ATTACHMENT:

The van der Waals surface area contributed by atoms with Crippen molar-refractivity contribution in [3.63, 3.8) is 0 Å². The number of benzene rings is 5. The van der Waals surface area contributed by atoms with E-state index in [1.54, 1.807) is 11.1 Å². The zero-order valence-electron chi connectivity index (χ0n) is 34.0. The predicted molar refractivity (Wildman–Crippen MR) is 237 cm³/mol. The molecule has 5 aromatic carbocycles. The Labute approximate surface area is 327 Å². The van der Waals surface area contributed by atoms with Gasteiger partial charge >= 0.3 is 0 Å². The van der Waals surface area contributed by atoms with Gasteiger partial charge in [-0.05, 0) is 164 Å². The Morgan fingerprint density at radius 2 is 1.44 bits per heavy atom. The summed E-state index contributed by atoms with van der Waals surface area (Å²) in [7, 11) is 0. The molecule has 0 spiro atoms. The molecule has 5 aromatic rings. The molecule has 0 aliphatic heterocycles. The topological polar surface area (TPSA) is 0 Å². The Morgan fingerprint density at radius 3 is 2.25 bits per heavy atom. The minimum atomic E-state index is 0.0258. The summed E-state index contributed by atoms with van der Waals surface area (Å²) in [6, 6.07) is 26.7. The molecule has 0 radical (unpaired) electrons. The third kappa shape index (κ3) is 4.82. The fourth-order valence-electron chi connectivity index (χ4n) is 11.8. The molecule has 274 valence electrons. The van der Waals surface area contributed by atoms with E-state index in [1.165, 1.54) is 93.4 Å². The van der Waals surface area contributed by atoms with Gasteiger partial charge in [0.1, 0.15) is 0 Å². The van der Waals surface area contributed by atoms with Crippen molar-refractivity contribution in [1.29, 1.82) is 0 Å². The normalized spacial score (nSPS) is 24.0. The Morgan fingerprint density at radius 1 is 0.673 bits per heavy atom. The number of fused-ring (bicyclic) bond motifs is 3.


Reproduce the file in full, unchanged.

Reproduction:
The van der Waals surface area contributed by atoms with Crippen molar-refractivity contribution in [3.63, 3.8) is 0 Å². The number of benzene rings is 5. The van der Waals surface area contributed by atoms with E-state index in [1.54, 1.807) is 11.1 Å². The zero-order valence-electron chi connectivity index (χ0n) is 34.0. The predicted molar refractivity (Wildman–Crippen MR) is 237 cm³/mol. The molecule has 5 aromatic carbocycles. The Labute approximate surface area is 327 Å². The van der Waals surface area contributed by atoms with Gasteiger partial charge >= 0.3 is 0 Å². The van der Waals surface area contributed by atoms with Gasteiger partial charge in [-0.05, 0) is 164 Å². The Morgan fingerprint density at radius 2 is 1.44 bits per heavy atom. The summed E-state index contributed by atoms with van der Waals surface area (Å²) in [7, 11) is 0. The molecule has 0 spiro atoms. The molecule has 5 aromatic rings. The molecule has 0 aliphatic heterocycles. The topological polar surface area (TPSA) is 0 Å². The Morgan fingerprint density at radius 3 is 2.25 bits per heavy atom. The minimum atomic E-state index is 0.0258. The summed E-state index contributed by atoms with van der Waals surface area (Å²) in [6, 6.07) is 26.7. The molecule has 0 radical (unpaired) electrons. The third kappa shape index (κ3) is 4.82. The fourth-order valence-electron chi connectivity index (χ4n) is 11.8. The molecule has 274 valence electrons. The van der Waals surface area contributed by atoms with E-state index in [1.165, 1.54) is 93.4 Å². The van der Waals surface area contributed by atoms with Gasteiger partial charge in [0.1, 0.15) is 0 Å². The van der Waals surface area contributed by atoms with Crippen molar-refractivity contribution in [1.29, 1.82) is 0 Å². The normalized spacial score (nSPS) is 24.0. The Morgan fingerprint density at radius 1 is 0.673 bits per heavy atom. The number of fused-ring (bicyclic) bond motifs is 3.